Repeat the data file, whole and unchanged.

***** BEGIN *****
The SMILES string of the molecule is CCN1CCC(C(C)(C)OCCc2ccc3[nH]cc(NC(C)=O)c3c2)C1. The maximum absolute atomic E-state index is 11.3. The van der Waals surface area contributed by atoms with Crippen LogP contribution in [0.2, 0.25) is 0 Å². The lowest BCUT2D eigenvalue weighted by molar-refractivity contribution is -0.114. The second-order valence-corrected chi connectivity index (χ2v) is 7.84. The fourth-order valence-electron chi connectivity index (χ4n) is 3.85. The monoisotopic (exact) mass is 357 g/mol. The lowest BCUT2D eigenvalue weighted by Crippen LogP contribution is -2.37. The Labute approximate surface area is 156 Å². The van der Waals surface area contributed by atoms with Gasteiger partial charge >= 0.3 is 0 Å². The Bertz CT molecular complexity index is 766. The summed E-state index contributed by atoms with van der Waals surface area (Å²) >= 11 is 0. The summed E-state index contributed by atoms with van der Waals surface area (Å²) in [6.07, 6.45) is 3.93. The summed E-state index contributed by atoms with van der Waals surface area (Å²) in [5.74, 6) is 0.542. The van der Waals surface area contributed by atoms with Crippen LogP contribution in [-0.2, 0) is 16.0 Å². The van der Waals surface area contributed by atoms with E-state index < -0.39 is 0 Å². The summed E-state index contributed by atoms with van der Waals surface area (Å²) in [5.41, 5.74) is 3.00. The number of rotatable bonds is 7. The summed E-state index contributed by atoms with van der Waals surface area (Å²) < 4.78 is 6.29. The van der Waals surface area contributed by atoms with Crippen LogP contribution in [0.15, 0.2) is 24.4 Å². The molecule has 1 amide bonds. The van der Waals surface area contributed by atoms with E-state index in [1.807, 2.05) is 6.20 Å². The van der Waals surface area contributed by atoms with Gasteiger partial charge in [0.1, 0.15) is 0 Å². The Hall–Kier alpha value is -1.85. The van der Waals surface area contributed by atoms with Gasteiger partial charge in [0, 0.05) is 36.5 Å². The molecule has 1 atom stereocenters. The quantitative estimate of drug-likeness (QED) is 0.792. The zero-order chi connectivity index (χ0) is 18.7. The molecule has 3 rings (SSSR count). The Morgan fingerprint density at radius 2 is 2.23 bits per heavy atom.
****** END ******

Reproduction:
The SMILES string of the molecule is CCN1CCC(C(C)(C)OCCc2ccc3[nH]cc(NC(C)=O)c3c2)C1. The maximum absolute atomic E-state index is 11.3. The van der Waals surface area contributed by atoms with Crippen LogP contribution in [0.2, 0.25) is 0 Å². The lowest BCUT2D eigenvalue weighted by molar-refractivity contribution is -0.114. The second-order valence-corrected chi connectivity index (χ2v) is 7.84. The fourth-order valence-electron chi connectivity index (χ4n) is 3.85. The monoisotopic (exact) mass is 357 g/mol. The lowest BCUT2D eigenvalue weighted by Crippen LogP contribution is -2.37. The Labute approximate surface area is 156 Å². The van der Waals surface area contributed by atoms with Gasteiger partial charge >= 0.3 is 0 Å². The Bertz CT molecular complexity index is 766. The summed E-state index contributed by atoms with van der Waals surface area (Å²) >= 11 is 0. The summed E-state index contributed by atoms with van der Waals surface area (Å²) in [6.07, 6.45) is 3.93. The summed E-state index contributed by atoms with van der Waals surface area (Å²) in [5.74, 6) is 0.542. The van der Waals surface area contributed by atoms with Crippen LogP contribution in [-0.2, 0) is 16.0 Å². The van der Waals surface area contributed by atoms with E-state index < -0.39 is 0 Å². The summed E-state index contributed by atoms with van der Waals surface area (Å²) in [5.41, 5.74) is 3.00. The number of rotatable bonds is 7. The summed E-state index contributed by atoms with van der Waals surface area (Å²) < 4.78 is 6.29. The van der Waals surface area contributed by atoms with Crippen LogP contribution in [0.15, 0.2) is 24.4 Å². The molecule has 1 amide bonds. The van der Waals surface area contributed by atoms with E-state index in [1.807, 2.05) is 6.20 Å². The van der Waals surface area contributed by atoms with Gasteiger partial charge in [0.1, 0.15) is 0 Å². The Hall–Kier alpha value is -1.85. The van der Waals surface area contributed by atoms with Gasteiger partial charge in [0, 0.05) is 36.5 Å². The molecule has 1 atom stereocenters. The quantitative estimate of drug-likeness (QED) is 0.792. The zero-order chi connectivity index (χ0) is 18.7. The molecule has 3 rings (SSSR count). The Morgan fingerprint density at radius 2 is 2.23 bits per heavy atom.